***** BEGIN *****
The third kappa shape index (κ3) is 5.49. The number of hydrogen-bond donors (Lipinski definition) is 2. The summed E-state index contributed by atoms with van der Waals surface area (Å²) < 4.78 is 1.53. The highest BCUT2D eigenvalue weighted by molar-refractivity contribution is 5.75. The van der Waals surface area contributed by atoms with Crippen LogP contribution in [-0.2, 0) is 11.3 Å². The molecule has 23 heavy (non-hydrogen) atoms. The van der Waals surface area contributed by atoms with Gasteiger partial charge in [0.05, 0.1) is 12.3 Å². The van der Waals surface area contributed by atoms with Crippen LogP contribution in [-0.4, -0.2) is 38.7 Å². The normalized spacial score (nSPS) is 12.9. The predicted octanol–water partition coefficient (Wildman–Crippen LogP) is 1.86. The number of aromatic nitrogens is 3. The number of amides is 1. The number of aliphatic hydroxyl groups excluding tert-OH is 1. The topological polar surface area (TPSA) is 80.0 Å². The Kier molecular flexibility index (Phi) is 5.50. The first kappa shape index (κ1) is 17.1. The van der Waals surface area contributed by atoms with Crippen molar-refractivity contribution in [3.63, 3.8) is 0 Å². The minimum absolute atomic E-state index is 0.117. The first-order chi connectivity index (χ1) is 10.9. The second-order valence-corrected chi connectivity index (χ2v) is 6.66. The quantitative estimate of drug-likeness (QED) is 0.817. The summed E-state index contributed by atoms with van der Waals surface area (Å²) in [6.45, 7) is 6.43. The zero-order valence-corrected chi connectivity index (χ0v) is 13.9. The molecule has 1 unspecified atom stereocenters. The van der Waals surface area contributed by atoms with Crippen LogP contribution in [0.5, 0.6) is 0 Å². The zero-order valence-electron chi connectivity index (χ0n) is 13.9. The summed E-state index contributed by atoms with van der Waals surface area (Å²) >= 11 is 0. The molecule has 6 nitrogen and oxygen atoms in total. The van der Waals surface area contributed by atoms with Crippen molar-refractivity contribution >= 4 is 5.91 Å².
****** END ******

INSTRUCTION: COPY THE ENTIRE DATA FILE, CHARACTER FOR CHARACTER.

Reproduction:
The third kappa shape index (κ3) is 5.49. The number of hydrogen-bond donors (Lipinski definition) is 2. The summed E-state index contributed by atoms with van der Waals surface area (Å²) < 4.78 is 1.53. The highest BCUT2D eigenvalue weighted by molar-refractivity contribution is 5.75. The van der Waals surface area contributed by atoms with Crippen LogP contribution in [-0.2, 0) is 11.3 Å². The molecule has 23 heavy (non-hydrogen) atoms. The van der Waals surface area contributed by atoms with Gasteiger partial charge in [0.05, 0.1) is 12.3 Å². The van der Waals surface area contributed by atoms with Crippen LogP contribution in [-0.4, -0.2) is 38.7 Å². The normalized spacial score (nSPS) is 12.9. The predicted octanol–water partition coefficient (Wildman–Crippen LogP) is 1.86. The number of aromatic nitrogens is 3. The number of amides is 1. The number of aliphatic hydroxyl groups excluding tert-OH is 1. The topological polar surface area (TPSA) is 80.0 Å². The Kier molecular flexibility index (Phi) is 5.50. The first kappa shape index (κ1) is 17.1. The van der Waals surface area contributed by atoms with Crippen molar-refractivity contribution in [3.63, 3.8) is 0 Å². The minimum absolute atomic E-state index is 0.117. The first-order chi connectivity index (χ1) is 10.9. The second-order valence-corrected chi connectivity index (χ2v) is 6.66. The quantitative estimate of drug-likeness (QED) is 0.817. The summed E-state index contributed by atoms with van der Waals surface area (Å²) in [6.45, 7) is 6.43. The zero-order valence-corrected chi connectivity index (χ0v) is 13.9. The molecule has 1 unspecified atom stereocenters. The van der Waals surface area contributed by atoms with Crippen LogP contribution in [0.5, 0.6) is 0 Å². The zero-order valence-electron chi connectivity index (χ0n) is 13.9. The summed E-state index contributed by atoms with van der Waals surface area (Å²) >= 11 is 0. The molecule has 6 nitrogen and oxygen atoms in total. The van der Waals surface area contributed by atoms with Crippen molar-refractivity contribution >= 4 is 5.91 Å².